As the boat began to gather speed she began to move the wheel left to right and right to left causing the hotdog, of which I was now part of, to begin to sway back and forth. Gently at first, call it tubing foreplay if you will, then picking up speed and energy, the swath became wider. It was at this point that I heard the engine rpm top out, a sound that I knew well and the boat was now at full speed. I began to cry. My inner drama queen came alive at that moment...

I was never mean enough to tow someone at full speed (um, maybe that is a bit if a fib) when I drove the boat and if I was to venture to the top of the throttle position, I would never put the tube into a swing at that speed, fearing for the safety of the rider(s); Susan held no such reservation. Now remember the two tow ropes tied together? This is when they came into play.

Once we were at cruising altitude I began to regain my composure as I realized Susan was not intent on killing me, in fact while I was skipping along the top of the lake at 50 plus mph she was going in a straight line and then ever so gently she began a turn that brought us in closer to the shoreline and in front of the hundreds of people that were enjoying a hot July long weekend at the beach.

She headed out towards the middle of the lake and I was having a great time 150 feet behind the boat, a little tentative, but enjoying it. Just as I was beginning to settle in and somewhat relax I watched as the boat turned hard to starboard, nearly 90 degrees to me. All I was able to do was utter a girly scream and tighten my grip on the "holy shit" handles once again. Fools go where angels fear to tread and you know my momma didn't raise no angel...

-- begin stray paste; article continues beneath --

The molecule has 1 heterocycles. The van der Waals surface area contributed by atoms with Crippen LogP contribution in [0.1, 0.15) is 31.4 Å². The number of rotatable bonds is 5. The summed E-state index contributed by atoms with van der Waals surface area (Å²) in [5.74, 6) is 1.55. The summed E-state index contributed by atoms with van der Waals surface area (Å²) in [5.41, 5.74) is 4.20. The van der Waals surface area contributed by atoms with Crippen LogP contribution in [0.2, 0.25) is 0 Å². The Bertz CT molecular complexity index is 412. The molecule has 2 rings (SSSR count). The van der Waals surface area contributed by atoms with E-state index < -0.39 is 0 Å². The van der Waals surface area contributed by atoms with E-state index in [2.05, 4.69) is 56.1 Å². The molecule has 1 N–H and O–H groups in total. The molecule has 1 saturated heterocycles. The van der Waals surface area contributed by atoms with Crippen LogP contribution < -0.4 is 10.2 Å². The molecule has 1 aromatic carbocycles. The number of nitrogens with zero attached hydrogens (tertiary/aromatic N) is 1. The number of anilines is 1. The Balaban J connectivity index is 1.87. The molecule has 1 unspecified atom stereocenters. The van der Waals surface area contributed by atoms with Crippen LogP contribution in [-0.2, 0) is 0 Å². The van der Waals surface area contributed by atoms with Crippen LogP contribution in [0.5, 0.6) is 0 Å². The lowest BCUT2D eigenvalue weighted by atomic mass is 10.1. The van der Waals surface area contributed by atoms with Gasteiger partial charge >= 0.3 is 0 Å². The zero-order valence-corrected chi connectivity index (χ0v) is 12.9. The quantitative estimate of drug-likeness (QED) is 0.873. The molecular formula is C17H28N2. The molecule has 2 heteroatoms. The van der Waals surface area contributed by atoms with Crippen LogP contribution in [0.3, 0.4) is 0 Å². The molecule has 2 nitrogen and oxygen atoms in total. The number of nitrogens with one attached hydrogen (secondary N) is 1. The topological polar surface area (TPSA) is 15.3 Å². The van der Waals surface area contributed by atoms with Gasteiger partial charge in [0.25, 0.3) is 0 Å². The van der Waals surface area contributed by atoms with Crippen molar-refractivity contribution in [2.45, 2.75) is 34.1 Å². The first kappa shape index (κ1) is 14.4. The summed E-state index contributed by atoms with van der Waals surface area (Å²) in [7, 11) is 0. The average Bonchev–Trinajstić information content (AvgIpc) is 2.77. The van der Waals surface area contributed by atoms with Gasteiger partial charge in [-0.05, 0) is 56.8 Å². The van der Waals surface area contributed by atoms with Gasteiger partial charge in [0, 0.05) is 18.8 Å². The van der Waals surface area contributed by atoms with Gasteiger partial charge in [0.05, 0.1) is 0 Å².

My alarm grew in intensity when I watched the boat and the evil bastards contained therein pass me on my right hand side, heading AWAY from me, like two cars on a country road, one heading north the other heading south.. I did notice my speed was dropping as she raced away from me and then the laws of physics took over. My sphincter tried grabbing the seat in anticipation of the wreck that was about to occur.

Once the rope tightened up the hotdog was yanked hard and then took off like a gut shot cougar. As I watched in horror the arc I was now riding through caused a multiplier effect to speeds unknown and I could hear the guffaws of the boat driver, the evil cackle of Cheryl, and Ron screaming at me that he has lost control of the situation. The gasps I heard were from those beach goers onshore watching this spectacle and then it got worse.

Susan now emboldened by her unerring command of my boat took the boat into another sharp turn and then proceeded to keep it going on a full 360 degree turn with me now screaming and pleading and gaining enormous speed 150 feet behind. I was still hanging on, trying to hold tight when to my dismay and utter horror I saw the boat wake a few hundred feet ahead and calculated that my current trajectory was going to have me crossing that turbulent swell of water in just a few seconds. I did not have time to ask for forgiveness from anyone. I was bawling uncontrollably by that point.

I have a very vague recollection of the next 30 seconds but what I do remember still causes me anxiety to this day. I managed to hang on through the first wave battle, but just as I was trying to get straight in the saddle I hit the second wave of the boat wake and got ejected like I was a passenger in James Bonds Aston Martin. From there the world slowed and the event played out in my reality like a John Woo directed fight scene, very slow motion. The light! I also saw the light!!!

I sailed across the water, then as the bullet-like trajectory surrendered to gravity I hit the water and began to skip like a well thrown flat ass rock. I skipped I am told at least 7 skips, and it wasn't a pleasant skip to my Lou my darlin' either. Each skip I took pushed parts of me further up into other parts of me that should not have been positioned so. It was jarring and the speed I was traveling did not allow for any sense of comfort or control.

Above my crying and the sounds of water being forced into me at a rate only seen when Hoover dam has its spill gates open I could hear the "Oh my God!", the "Holy shit!", the "Ohhh and Awwwws" from the witnesses onshore. Ron said it best with the "Holy fuck Susan I think you killed him!" Sounds travel well over water.